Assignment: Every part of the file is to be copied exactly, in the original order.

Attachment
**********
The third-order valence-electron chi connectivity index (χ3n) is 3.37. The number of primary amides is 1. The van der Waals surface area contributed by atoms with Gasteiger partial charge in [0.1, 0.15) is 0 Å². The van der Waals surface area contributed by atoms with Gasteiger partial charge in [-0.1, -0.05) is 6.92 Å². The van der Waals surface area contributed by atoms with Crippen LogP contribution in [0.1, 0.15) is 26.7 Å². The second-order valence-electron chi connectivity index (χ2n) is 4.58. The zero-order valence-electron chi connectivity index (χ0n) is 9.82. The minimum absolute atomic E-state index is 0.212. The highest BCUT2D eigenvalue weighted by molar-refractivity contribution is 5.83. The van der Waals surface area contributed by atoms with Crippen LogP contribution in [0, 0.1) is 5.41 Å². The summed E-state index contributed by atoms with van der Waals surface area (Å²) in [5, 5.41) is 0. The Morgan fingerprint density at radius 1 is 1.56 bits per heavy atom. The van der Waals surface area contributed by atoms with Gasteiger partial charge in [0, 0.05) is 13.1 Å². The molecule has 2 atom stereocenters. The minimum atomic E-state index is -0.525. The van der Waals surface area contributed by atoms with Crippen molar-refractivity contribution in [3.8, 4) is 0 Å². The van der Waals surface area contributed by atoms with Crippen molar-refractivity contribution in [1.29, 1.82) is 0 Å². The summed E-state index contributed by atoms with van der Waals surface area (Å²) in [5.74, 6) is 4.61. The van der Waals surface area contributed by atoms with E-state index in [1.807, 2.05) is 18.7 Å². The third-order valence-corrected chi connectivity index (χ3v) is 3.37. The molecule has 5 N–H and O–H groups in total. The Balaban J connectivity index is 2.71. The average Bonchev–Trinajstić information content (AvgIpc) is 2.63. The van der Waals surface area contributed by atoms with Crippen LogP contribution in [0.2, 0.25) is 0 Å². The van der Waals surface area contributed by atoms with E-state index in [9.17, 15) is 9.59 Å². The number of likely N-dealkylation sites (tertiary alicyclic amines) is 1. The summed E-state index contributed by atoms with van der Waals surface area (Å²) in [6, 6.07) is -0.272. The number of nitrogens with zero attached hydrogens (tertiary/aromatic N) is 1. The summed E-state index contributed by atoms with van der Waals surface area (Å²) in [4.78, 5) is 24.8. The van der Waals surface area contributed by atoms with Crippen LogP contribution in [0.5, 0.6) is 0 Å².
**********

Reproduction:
The third-order valence-electron chi connectivity index (χ3n) is 3.37. The number of primary amides is 1. The van der Waals surface area contributed by atoms with Gasteiger partial charge in [0.1, 0.15) is 0 Å². The van der Waals surface area contributed by atoms with Gasteiger partial charge in [-0.1, -0.05) is 6.92 Å². The van der Waals surface area contributed by atoms with Crippen LogP contribution in [0.1, 0.15) is 26.7 Å². The second-order valence-electron chi connectivity index (χ2n) is 4.58. The zero-order valence-electron chi connectivity index (χ0n) is 9.82. The minimum absolute atomic E-state index is 0.212. The highest BCUT2D eigenvalue weighted by molar-refractivity contribution is 5.83. The van der Waals surface area contributed by atoms with Crippen LogP contribution in [0, 0.1) is 5.41 Å². The summed E-state index contributed by atoms with van der Waals surface area (Å²) in [5, 5.41) is 0. The Morgan fingerprint density at radius 1 is 1.56 bits per heavy atom. The van der Waals surface area contributed by atoms with Gasteiger partial charge in [0, 0.05) is 13.1 Å². The molecule has 2 atom stereocenters. The minimum atomic E-state index is -0.525. The van der Waals surface area contributed by atoms with Crippen molar-refractivity contribution in [3.8, 4) is 0 Å². The van der Waals surface area contributed by atoms with Crippen molar-refractivity contribution in [1.29, 1.82) is 0 Å². The summed E-state index contributed by atoms with van der Waals surface area (Å²) in [5.74, 6) is 4.61. The van der Waals surface area contributed by atoms with E-state index in [1.807, 2.05) is 18.7 Å². The third-order valence-corrected chi connectivity index (χ3v) is 3.37. The molecule has 5 N–H and O–H groups in total. The Balaban J connectivity index is 2.71. The average Bonchev–Trinajstić information content (AvgIpc) is 2.63. The van der Waals surface area contributed by atoms with Crippen LogP contribution in [0.2, 0.25) is 0 Å². The van der Waals surface area contributed by atoms with E-state index in [9.17, 15) is 9.59 Å². The number of likely N-dealkylation sites (tertiary alicyclic amines) is 1. The summed E-state index contributed by atoms with van der Waals surface area (Å²) in [6, 6.07) is -0.272. The number of nitrogens with zero attached hydrogens (tertiary/aromatic N) is 1. The summed E-state index contributed by atoms with van der Waals surface area (Å²) in [4.78, 5) is 24.8. The van der Waals surface area contributed by atoms with Crippen LogP contribution in [0.5, 0.6) is 0 Å².